} // End of nested interface
    boolean traverse (INodeFilter filter, INodeVisitor visitor);
    ...
    
} // End of interface

A node visitor gets a shot at doing something with a tree node only if the accompanying filter is null or if the filter accepts the node. For simplicity, the node's children are examined only if the node itself has been examined. Both pre- and post-order visits are supported. The size contributions from the java.lang.Object shell plus all primitive data fields are lumped together in a pseudo-node attached to every "real" node representing an object instance. Such shell nodes are accessible via IObjectProfileNode.shell() and also show up in the IObjectProfileNode.children() list: the idea is to be able to write data filters and visitors that consider primitive data overhead on equal footing with instantiable data types.

It is up to you how to implement filters and visitors. As a starting point, the ObjectProfileFilters class (see this article's download) offers several useful stock filters that help prune large object trees based on node size, node size relative to its parent's size, node size relative to the root object, and so on. The ObjectProfilerVisitors class contains the default visitor used by IObjectProfileNode.dump(), as well as a visitor that can create an XML dump for more sophisticated object browsing. It is also easy to turn a profile into a Swing TreeModel.

As an illustration, let's do a full dump of the two-string array object mentioned above:

public class Main
{
    public static void main (String [] args)
    {
        Object obj = new String [] {new String ("JavaWorld"),
                                    new String ("JavaWorld")};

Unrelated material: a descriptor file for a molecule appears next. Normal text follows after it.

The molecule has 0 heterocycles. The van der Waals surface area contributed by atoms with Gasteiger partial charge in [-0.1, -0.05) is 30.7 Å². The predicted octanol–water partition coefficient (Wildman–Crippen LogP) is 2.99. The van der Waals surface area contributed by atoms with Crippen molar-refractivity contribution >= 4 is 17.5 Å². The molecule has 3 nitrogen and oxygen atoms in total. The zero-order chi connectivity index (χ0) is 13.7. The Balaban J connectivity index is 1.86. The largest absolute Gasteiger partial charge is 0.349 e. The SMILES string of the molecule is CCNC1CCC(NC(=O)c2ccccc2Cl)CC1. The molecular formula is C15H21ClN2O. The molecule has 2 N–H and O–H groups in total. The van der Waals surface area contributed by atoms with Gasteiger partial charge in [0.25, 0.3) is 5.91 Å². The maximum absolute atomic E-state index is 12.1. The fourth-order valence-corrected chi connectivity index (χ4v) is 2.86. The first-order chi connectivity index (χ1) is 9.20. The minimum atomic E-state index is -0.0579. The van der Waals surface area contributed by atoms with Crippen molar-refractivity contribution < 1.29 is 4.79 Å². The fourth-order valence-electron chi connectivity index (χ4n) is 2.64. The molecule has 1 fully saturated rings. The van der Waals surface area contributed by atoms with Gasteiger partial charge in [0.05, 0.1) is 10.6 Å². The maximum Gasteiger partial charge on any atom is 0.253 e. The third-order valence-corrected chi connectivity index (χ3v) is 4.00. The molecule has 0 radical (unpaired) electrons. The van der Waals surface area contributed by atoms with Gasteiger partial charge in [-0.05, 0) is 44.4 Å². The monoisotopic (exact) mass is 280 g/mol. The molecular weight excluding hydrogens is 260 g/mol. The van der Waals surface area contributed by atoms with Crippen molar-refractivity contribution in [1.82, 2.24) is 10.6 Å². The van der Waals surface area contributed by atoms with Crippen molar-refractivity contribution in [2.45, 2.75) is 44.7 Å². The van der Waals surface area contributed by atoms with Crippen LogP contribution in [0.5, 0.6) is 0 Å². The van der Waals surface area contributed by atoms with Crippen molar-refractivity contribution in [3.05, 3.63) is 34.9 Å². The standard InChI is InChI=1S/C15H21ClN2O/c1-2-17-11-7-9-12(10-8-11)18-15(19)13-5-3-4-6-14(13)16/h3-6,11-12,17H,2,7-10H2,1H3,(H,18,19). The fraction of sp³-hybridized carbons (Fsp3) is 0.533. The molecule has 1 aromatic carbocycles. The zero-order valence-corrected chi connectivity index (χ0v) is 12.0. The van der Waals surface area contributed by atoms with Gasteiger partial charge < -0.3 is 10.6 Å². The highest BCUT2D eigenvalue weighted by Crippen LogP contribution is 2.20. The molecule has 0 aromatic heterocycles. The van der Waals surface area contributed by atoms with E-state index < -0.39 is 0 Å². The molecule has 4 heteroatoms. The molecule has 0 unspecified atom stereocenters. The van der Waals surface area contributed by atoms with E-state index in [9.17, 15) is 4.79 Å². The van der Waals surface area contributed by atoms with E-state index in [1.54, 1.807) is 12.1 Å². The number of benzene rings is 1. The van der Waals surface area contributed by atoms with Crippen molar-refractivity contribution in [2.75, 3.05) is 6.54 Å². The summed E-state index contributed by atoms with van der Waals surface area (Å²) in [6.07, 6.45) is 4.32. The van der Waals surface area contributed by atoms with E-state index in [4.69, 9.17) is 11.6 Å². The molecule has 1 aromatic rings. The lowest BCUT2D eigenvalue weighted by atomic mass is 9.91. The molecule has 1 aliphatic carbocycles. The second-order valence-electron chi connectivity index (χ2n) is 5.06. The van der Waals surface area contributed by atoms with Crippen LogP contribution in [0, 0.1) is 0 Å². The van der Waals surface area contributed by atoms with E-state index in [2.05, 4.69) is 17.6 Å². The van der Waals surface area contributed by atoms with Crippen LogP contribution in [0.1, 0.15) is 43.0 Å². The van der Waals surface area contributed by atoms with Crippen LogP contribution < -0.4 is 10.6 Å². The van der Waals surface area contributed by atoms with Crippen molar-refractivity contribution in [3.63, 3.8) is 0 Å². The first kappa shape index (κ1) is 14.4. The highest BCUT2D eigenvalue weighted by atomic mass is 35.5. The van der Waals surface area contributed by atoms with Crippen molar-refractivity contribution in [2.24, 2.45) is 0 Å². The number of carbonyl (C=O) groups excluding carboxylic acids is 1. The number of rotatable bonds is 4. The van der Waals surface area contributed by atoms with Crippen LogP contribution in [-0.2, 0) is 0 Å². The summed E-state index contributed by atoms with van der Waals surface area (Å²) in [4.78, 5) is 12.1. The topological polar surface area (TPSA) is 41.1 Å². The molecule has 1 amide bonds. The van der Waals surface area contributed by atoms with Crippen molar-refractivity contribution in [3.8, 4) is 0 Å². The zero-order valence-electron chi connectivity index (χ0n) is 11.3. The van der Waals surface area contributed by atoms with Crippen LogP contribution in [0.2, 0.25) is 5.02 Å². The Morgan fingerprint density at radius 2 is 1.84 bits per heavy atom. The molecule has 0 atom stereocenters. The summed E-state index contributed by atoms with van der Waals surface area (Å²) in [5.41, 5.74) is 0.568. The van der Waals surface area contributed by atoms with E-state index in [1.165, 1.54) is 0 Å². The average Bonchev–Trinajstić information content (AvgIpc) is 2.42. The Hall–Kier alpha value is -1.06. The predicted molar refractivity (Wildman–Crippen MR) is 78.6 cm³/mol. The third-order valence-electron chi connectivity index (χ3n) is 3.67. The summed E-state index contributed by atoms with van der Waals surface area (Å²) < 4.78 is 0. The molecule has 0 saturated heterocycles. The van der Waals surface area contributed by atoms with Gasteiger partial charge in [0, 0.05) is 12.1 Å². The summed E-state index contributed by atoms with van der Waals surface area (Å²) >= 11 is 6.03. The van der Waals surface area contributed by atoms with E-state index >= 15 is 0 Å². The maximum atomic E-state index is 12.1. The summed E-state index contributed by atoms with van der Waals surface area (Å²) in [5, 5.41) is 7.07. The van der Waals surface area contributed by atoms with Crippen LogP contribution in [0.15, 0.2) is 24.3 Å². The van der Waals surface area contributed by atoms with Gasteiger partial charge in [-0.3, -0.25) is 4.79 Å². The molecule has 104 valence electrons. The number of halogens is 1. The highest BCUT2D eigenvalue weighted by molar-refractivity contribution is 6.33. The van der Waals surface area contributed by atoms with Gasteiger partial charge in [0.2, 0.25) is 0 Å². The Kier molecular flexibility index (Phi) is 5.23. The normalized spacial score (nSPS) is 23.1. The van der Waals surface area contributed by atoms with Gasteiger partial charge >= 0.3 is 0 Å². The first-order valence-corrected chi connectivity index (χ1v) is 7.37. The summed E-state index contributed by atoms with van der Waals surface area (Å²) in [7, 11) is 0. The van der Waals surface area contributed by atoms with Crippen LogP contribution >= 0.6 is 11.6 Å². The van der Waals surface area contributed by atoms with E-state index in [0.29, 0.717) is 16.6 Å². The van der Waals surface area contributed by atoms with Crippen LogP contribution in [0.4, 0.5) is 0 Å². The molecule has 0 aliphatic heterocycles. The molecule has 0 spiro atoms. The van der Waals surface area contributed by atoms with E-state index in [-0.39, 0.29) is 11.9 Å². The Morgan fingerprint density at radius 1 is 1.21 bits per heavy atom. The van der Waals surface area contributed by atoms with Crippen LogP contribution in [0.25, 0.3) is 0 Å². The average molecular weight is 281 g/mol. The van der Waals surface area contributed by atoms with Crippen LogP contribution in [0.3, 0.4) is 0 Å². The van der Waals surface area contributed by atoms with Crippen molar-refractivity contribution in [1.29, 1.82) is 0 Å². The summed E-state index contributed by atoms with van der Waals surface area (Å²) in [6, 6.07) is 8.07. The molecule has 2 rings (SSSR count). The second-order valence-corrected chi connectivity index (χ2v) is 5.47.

IObjectProfileNode profile = ObjectProfiler.profile (obj);
        
        System.out.println ("obj size = " + profile.size () + " bytes");
        System.out.println (profile.dump ());
    }
    
} // End of class

This code produces:

obj size = 106 bytes
  106 ->  : String[]
    58 (54.7%) -> [0] : String
      34 (32.1%) -> String#value : char[], refcount=2
        34 (32.1%) -> 
      24 (22.6%) -> 
    24 (22.6%) -> 
    24 (22.6%) -> [1] : String
      24 (22.6%) -> 

Indeed, as explained earlier, the internal character array (referenced by java.lang.String#value) is shared between both strings. Even though ObjectProfiler.profile() assigns the ownership of this array to the first discovered string, it notices that the array is shared (shown by refcount=2 next to it).

Simply sizeof()

ObjectProfiler.profile() creates a node graph whose size overhead is typically several times the size of the original object graph. If you are interested only in the root object size, you can use a faster and more efficient ObjectProfiler.sizeof() method (see this article's download for the actual code), implemented via a nonrecursive depth-first traversal.

More examples

Let's apply profile() and sizeof() machinery to a couple of quick examples.

Java Strings are notorious memory wasters because they are so ubiquitous and because common string usage patterns can be quite inefficient. As I am sure you know, the natural string concatenation operator usually results in Strings that are not compact. This code:

String obj = "Java" + new String ("World");

produces the following profile:

obj size = 80 bytes
  80 ->  : String
    56 (70%) -> String#value : char[]
      56 (70%) -> 
    24 (30%) -> 

The value character array holds 20 chars even though it only needs 9. Compare this with the result of "Java".concat ("World") or String obj = new String ("Java" + new String ("World")):

obj size = 58 bytes
  58 ->  : String
    34 (58.6%) -> String#value : char[]
      34 (58.6%) -> 
    24 (41.4%) ->